Sample Design Tools
Sampling Design for Rangeland Monitoring and Assessment
One of the biggest challenges that rangeland researchers and managers face is how to gather the necessary data for decision-making as efficiently and accurately as possible. Often we know how we want to collect the data – meaning what method to use – based on objectives, but where to sample is an altogether different problem that has a large impact on not only efficiency, but in terms of how (or even if) the data can be generalized to other areas.
Tools for Calculating Sample Size and Power
Multi-scale Sample Requirements Evaluation Tool (MSSRET) - web version: A web-based tool for determining the appropriate number of samples needed to meet monitoring or assessment objectives. MSSRET uses pilot sample data or data collected from similar areas to calculate sample sizes needed to detect a specified minimum detectable difference. MSSRET can also be used to estimate the power of actual monitoring data to detect a specified amount of change.
- Microsoft Excel version of the MSSRET tool.
- The Rangeland Assessment and Monitoring Methods Guide has descriptions of and links to additional sample size and power calculation tools.
Tools for Sample Design
- Jornada Sampling Tools for ArcGIS - An ArcGIS Toolbox developed by the Jornada Experimental Range with a number of tools in it for selecting or generating random samples within ArcGIS. These tools were initially developed to do unequal probability sampling (both simple and stratified), but more basic sampling tools have been included. More sampling tools will be added to this toolbox over time.
- The Rangeland Assessment and Monitoring Methods Guide has descriptions of and links to additional sample design tools (e.g., Hawth's Tools, Spatially-balanced sample design tools).
- Web-based Sample Design Tools: Coming soon...
Tools for Analyzing Sample Data
- Unequal-Probability Sample Analysis Tool - An Excel-based tool (using the Horwitz-Thompson estimator) for calculating descriptive statistics from monitoring and assessment data that was collected using an unequal probability sample design.
- The Rangeland Assessment and Monitoring Methods Guide has descriptions of and links to additional data analysis tools.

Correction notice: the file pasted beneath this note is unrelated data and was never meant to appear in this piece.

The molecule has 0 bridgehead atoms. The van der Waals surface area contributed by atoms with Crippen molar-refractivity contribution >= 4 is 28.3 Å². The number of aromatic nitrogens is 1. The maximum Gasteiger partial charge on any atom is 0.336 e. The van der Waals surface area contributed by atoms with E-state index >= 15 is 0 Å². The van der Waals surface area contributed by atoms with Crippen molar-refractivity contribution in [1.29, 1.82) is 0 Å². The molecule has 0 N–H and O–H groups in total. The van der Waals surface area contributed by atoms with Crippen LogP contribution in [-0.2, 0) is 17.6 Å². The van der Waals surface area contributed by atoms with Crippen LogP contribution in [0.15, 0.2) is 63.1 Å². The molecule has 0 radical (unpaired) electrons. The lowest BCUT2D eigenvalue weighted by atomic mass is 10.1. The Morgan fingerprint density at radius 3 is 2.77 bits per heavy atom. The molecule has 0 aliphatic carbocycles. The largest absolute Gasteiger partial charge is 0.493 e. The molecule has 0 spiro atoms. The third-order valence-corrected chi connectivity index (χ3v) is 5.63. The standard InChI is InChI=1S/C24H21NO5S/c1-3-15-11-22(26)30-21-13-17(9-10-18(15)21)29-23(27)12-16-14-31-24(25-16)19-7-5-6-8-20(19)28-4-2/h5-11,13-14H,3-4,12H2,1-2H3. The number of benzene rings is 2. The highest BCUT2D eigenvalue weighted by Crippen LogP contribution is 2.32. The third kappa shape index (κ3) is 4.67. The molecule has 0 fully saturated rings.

- A web-based Assessment and Monitoring Analysis Tool: Coming soon...
Sample Design Discussions
The Rangeland Assessment and Monitoring Methods Guide has a growing collection of wiki-page reviews of sample design concepts and tools.
- Review of sample designs commonly used in rangeland monitoring and assessment.
- Inference space - what it is and why it's important to you.
- Why stratify? When and why stratification is helpful for designing monitoring and assessment programs.
- When key areas aren't anymore - the case for randomized sample site selection.
- Additional references and links for practical rangeland monitoring and assessment sample design.
Sample Design using Object-based Image Analysis (OBIA)
The basic idea behind using OBIA for sample selection is that an image segmented into polygons, or objects, at the right scale captures the pattern and distribution of vegetation community patches on the landscape. If we used an appropriate scale in segmenting the image into objects, we may assume that the objects are homogeneous. The graph below shows that sample plots that stradle image objects have higher variability than those that are mostly or entirely within a single object. This allows us to treat them as sampling units, and in order to measure that polygon, we need only to be able to navigate to it and stay away from the boundaries when sampling.
Graph of average shrub cover variance within field plots by the proportion of the plot that is within a single image object. Bars on the left represent plots that overlap multiple image objects. Bars on the right are for plots mostly (or entirely) within a single image object.
Another powerful aspect of using image objects for sampling comes when sampling is used to estimate rangeland condition for a large area. Because every place in a landscape is part of an image object whose area is known, we can determine the probability that any object is selected for sampling. This is important because if we know the selection probabilities, we can adjust them based on factors like study objectives or logistics (e.g., distance to roads) to make sampling more efficient. The altered selection probabilities are then used in calculating the estimate to “unbias” the result.
Stratification is another common approach that is used in selecting sampling locations in order to reduce variation between samples and divide a landscape into more homogeneous units. The best strata are based on characteristics of the landscape, and this is an area where coarse-scale image objects derived through OBIA can help greatly.
In order to use OBIA for sample design, it is necessary to have a set of image objects created using an OBIA software application. Presently, however, access to OBIA software is very limited, largely due to cost. We are working on developing web-based tools that implement this approach, and in the mean time have created sets of image objects and used existing sample selection tools (e.g., the Jornada sample design tools above, R, Hawth's Tools) to design sample schemes for specific projects.